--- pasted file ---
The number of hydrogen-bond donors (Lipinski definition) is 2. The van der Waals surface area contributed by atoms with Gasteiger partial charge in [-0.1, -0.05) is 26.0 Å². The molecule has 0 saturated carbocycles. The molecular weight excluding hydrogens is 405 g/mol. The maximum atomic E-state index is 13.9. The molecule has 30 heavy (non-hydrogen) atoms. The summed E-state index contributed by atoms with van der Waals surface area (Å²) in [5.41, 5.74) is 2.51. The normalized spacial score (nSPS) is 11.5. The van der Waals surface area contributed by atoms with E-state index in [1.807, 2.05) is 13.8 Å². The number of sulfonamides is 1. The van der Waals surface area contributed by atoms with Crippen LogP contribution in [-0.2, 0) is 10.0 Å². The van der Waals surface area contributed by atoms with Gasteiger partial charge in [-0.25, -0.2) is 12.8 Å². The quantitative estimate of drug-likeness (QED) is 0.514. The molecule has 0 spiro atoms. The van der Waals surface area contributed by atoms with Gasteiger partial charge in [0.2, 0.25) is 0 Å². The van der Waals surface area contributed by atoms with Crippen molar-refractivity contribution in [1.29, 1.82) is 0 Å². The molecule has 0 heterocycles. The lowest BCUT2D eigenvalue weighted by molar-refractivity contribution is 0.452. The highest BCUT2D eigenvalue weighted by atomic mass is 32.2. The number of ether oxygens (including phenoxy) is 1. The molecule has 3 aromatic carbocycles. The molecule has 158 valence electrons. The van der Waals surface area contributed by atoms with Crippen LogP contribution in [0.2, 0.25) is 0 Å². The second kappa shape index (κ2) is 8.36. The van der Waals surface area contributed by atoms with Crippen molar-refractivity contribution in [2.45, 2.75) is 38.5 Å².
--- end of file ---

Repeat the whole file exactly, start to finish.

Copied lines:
The number of hydrogen-bond donors (Lipinski definition) is 2. The van der Waals surface area contributed by atoms with Gasteiger partial charge in [-0.1, -0.05) is 26.0 Å². The molecule has 0 saturated carbocycles. The molecular weight excluding hydrogens is 405 g/mol. The maximum atomic E-state index is 13.9. The molecule has 30 heavy (non-hydrogen) atoms. The summed E-state index contributed by atoms with van der Waals surface area (Å²) in [5.41, 5.74) is 2.51. The normalized spacial score (nSPS) is 11.5. The van der Waals surface area contributed by atoms with E-state index in [1.807, 2.05) is 13.8 Å². The number of sulfonamides is 1. The van der Waals surface area contributed by atoms with Crippen LogP contribution in [-0.2, 0) is 10.0 Å². The van der Waals surface area contributed by atoms with Gasteiger partial charge in [-0.25, -0.2) is 12.8 Å². The quantitative estimate of drug-likeness (QED) is 0.514. The molecule has 0 spiro atoms. The van der Waals surface area contributed by atoms with Gasteiger partial charge in [0.2, 0.25) is 0 Å². The van der Waals surface area contributed by atoms with Crippen molar-refractivity contribution in [1.29, 1.82) is 0 Å². The molecule has 0 heterocycles. The lowest BCUT2D eigenvalue weighted by molar-refractivity contribution is 0.452. The highest BCUT2D eigenvalue weighted by atomic mass is 32.2. The number of ether oxygens (including phenoxy) is 1. The molecule has 3 aromatic carbocycles. The molecule has 158 valence electrons. The van der Waals surface area contributed by atoms with Crippen LogP contribution in [0.2, 0.25) is 0 Å². The second kappa shape index (κ2) is 8.36. The van der Waals surface area contributed by atoms with Crippen molar-refractivity contribution in [2.45, 2.75) is 38.5 Å².